• Leave The Next Shot Uphill: Once you are inside 50 yards or so from the green, ideally you want to be playing uphill as often as possible. Short shots are almost always easier to negotiate when they are played uphill toward the hole, as opposed to down the slope running away. Speed control is key on short shots, and you will have more of a margin for error when you are playing up the slope. So what does this have to do with golf course management? Simply put, it’s your job to position your ball below the hole as often as possible throughout the round. Try picking targets that error on the side of being below the hole, so you can enjoy the benefit of chipping and putting uphill more often. You won’t always be able to position your ball successfully in this way, but the more you can do it the better off you will be!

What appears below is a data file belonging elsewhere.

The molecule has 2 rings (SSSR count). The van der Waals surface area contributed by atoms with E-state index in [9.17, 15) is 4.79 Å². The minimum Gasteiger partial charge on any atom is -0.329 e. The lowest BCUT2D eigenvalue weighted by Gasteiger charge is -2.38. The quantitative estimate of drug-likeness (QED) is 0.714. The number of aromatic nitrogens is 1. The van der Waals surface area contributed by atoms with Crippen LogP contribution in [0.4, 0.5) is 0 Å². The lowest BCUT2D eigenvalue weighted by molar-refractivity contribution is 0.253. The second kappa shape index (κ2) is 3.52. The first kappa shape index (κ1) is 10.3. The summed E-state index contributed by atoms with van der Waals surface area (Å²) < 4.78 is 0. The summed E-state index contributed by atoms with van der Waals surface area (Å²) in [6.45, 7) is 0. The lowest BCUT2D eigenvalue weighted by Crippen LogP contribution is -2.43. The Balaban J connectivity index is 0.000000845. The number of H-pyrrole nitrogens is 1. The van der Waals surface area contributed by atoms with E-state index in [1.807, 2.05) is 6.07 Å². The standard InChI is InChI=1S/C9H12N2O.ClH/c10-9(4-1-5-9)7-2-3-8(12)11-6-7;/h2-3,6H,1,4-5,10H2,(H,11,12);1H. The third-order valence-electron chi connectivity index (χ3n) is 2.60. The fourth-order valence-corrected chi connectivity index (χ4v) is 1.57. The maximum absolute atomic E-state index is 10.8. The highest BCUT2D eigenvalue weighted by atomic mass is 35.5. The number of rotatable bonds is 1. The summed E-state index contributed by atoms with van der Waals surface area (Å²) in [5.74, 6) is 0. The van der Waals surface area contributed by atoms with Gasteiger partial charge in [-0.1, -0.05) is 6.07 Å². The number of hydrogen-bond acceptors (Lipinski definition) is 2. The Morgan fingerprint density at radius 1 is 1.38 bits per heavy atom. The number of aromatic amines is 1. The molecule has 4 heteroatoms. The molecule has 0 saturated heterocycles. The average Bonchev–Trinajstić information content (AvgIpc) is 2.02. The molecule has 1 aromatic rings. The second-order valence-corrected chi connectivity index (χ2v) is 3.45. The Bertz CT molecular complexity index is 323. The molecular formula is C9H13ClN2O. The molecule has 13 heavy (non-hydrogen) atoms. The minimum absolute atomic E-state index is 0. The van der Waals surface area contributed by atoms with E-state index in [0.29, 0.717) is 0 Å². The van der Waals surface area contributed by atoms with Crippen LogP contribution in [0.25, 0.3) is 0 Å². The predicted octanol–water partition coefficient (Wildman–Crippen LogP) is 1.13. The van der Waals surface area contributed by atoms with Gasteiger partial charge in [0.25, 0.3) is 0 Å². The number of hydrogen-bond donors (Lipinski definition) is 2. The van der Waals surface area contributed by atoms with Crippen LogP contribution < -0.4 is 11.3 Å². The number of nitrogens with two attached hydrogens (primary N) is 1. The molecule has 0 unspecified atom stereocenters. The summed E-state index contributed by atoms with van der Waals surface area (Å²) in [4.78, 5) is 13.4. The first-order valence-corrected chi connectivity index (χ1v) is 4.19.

• Don’t Short Side Yourself: Just like the idea that you want to be playing chip shots downhill as little as possible, you also want to avoid chipping from the short side of the green. For those who are not familiar with the term, the short side of the green is the side which is closest to the location of the pin that day. Without much green to work with, you will likely have a harder time chipping the ball close to the hole, and therefore a harder time getting up and down to save your par. Avoiding the short side is another reason to lean toward using a conservative game plan throughout the round. When you play away from the pin with your approach shot, you will naturally be aiming toward the wide side of the green, and will be less likely to wind up short sided. Avoiding the short side is a common golf course management tactic among professional golfers, and you would be wise to add it to your game as well.